If the Dukes can improve their 2-point defense and make 3-pointers slightly more consistently, they should be dangerous. JMU does well to force turnovers, and they have players who attack the rim well projected to return next season.
In 2023, it’s also important to retain those key contributors, who could opt to play elsewhere. Terrence Edwards, Noah Freidel, Julien Wooden, Justin Amadi, and Tyree Ihenacho are able to return next season. Can Byington convince them all to stay? If he does, the Dukes will enter 2023-24 as one of the Sun Belt favorites.
Those five players are highly efficient, especially compared to some of JMU’s graduating players. If the Dukes add a key transfer or two to aid that lineup, JMU could take another notable step forward, especially as it relates to offensive efficiency.
Also, it’s vital to strengthen the 2023-24 schedule. JMU beat up on non-Division I and bad Division I teams in 2022-23. JMU needs to put together a stronger schedule in 2023-24, hopefully one that prepares the Dukes for conference play.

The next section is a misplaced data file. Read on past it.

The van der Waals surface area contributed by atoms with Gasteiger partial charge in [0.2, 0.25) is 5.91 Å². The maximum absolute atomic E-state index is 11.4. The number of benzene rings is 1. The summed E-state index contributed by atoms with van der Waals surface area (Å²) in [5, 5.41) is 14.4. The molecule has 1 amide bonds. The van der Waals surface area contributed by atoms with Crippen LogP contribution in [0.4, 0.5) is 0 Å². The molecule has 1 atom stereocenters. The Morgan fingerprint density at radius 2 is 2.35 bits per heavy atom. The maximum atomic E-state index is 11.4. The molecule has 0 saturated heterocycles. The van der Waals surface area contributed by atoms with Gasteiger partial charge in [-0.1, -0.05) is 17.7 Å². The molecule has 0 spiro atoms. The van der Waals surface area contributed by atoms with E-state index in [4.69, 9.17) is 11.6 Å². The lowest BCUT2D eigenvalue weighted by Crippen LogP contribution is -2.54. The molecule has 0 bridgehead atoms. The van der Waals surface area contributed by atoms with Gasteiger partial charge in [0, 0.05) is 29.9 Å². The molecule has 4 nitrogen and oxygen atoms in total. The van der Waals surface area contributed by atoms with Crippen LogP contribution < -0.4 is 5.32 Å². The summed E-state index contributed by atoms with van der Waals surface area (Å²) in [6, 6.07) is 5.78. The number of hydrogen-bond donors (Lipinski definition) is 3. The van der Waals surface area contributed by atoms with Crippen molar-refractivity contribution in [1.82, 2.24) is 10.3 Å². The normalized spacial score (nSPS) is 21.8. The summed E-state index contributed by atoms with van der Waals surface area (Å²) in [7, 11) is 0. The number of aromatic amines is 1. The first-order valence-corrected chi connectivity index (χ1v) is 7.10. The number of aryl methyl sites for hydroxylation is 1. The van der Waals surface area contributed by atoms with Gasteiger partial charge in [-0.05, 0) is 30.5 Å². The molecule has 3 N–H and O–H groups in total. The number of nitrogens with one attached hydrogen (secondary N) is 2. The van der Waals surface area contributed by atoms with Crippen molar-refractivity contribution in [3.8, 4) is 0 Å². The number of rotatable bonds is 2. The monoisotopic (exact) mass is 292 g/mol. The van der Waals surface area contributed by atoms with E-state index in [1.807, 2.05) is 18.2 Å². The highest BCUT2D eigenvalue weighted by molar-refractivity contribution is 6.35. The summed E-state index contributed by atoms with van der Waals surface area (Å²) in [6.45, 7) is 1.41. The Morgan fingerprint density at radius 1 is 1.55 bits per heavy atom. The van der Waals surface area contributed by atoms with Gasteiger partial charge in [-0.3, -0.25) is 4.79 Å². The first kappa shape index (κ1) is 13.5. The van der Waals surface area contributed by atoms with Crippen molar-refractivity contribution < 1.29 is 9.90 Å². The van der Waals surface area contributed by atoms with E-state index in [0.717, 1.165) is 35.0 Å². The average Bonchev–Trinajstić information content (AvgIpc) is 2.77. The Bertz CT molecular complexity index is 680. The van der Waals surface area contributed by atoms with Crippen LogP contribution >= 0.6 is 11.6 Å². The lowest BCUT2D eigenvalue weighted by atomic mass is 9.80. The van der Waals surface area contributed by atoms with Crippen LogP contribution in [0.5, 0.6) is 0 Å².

If the Dukes can schedule harder, improve 2-point defense and 3-point shooting, and build a home-court edge, they’re going to be a top-100 college basketball team in 2023-24. That’s a noteworthy step forward from five years ago that should excite JMU fans, even if the ending to 2022-23 stunk.
Thanks for the recap of the season. It helped get some perspective on a season that ended disappointingly and on my, for some reason I can’t figure out, less than enthusiastic feelings about Byington. He seems to prefer guys who are “wingmen” so everyone can shoot the 3 but the last 3 seasons have shown that style only takes you up to a point, especially if no one is making 3s as was the case several times this year. And you pointed out the lack of inside defense. 22 wins would have made me ecstatic years ago but now it’s good but not great. Heightened expectations coming a lot from who is coaching so I’ll try to get a better perspective on Byington.